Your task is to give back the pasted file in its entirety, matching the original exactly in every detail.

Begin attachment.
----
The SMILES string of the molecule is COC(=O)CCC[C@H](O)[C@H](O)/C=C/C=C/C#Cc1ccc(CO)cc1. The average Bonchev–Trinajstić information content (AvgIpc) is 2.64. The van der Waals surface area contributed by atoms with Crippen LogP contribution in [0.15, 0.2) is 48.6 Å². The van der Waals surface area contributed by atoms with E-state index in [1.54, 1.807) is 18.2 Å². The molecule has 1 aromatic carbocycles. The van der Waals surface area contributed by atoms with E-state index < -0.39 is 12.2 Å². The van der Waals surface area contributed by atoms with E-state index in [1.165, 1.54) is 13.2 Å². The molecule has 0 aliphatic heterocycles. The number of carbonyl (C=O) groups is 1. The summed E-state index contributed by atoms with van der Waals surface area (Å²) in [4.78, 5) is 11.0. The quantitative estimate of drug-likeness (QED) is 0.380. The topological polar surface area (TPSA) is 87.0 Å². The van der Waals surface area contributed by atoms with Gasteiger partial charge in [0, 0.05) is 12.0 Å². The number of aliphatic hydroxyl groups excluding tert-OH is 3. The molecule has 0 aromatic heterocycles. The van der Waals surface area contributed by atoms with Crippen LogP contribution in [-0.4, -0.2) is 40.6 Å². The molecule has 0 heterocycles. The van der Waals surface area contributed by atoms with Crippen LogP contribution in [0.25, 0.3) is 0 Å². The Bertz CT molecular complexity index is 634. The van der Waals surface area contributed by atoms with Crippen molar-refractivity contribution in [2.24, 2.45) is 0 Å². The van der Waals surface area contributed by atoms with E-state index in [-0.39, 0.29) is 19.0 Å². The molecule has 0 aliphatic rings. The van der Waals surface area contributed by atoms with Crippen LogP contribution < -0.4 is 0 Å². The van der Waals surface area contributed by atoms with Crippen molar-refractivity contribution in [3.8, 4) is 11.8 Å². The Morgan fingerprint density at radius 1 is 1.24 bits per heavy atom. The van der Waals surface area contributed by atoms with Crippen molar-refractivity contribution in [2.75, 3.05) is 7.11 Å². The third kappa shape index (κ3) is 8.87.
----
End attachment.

The SMILES string of the molecule is COC(=O)CCC[C@H](O)[C@H](O)/C=C/C=C/C#Cc1ccc(CO)cc1. The average Bonchev–Trinajstić information content (AvgIpc) is 2.64. The van der Waals surface area contributed by atoms with Crippen LogP contribution in [0.15, 0.2) is 48.6 Å². The van der Waals surface area contributed by atoms with E-state index in [1.54, 1.807) is 18.2 Å². The molecule has 1 aromatic carbocycles. The van der Waals surface area contributed by atoms with E-state index < -0.39 is 12.2 Å². The van der Waals surface area contributed by atoms with E-state index in [1.165, 1.54) is 13.2 Å². The molecule has 0 aliphatic heterocycles. The number of carbonyl (C=O) groups is 1. The summed E-state index contributed by atoms with van der Waals surface area (Å²) in [4.78, 5) is 11.0. The quantitative estimate of drug-likeness (QED) is 0.380. The topological polar surface area (TPSA) is 87.0 Å². The van der Waals surface area contributed by atoms with Gasteiger partial charge in [0, 0.05) is 12.0 Å². The number of aliphatic hydroxyl groups excluding tert-OH is 3. The molecule has 0 aromatic heterocycles. The van der Waals surface area contributed by atoms with Crippen LogP contribution in [-0.4, -0.2) is 40.6 Å². The molecule has 0 heterocycles. The van der Waals surface area contributed by atoms with Crippen LogP contribution in [0.25, 0.3) is 0 Å². The Bertz CT molecular complexity index is 634. The van der Waals surface area contributed by atoms with Crippen molar-refractivity contribution in [2.24, 2.45) is 0 Å². The van der Waals surface area contributed by atoms with E-state index in [-0.39, 0.29) is 19.0 Å². The molecule has 0 aliphatic rings. The van der Waals surface area contributed by atoms with Crippen LogP contribution < -0.4 is 0 Å². The van der Waals surface area contributed by atoms with Crippen molar-refractivity contribution in [3.8, 4) is 11.8 Å². The Morgan fingerprint density at radius 1 is 1.24 bits per heavy atom. The van der Waals surface area contributed by atoms with Crippen molar-refractivity contribution in [2.75, 3.05) is 7.11 Å². The third kappa shape index (κ3) is 8.87.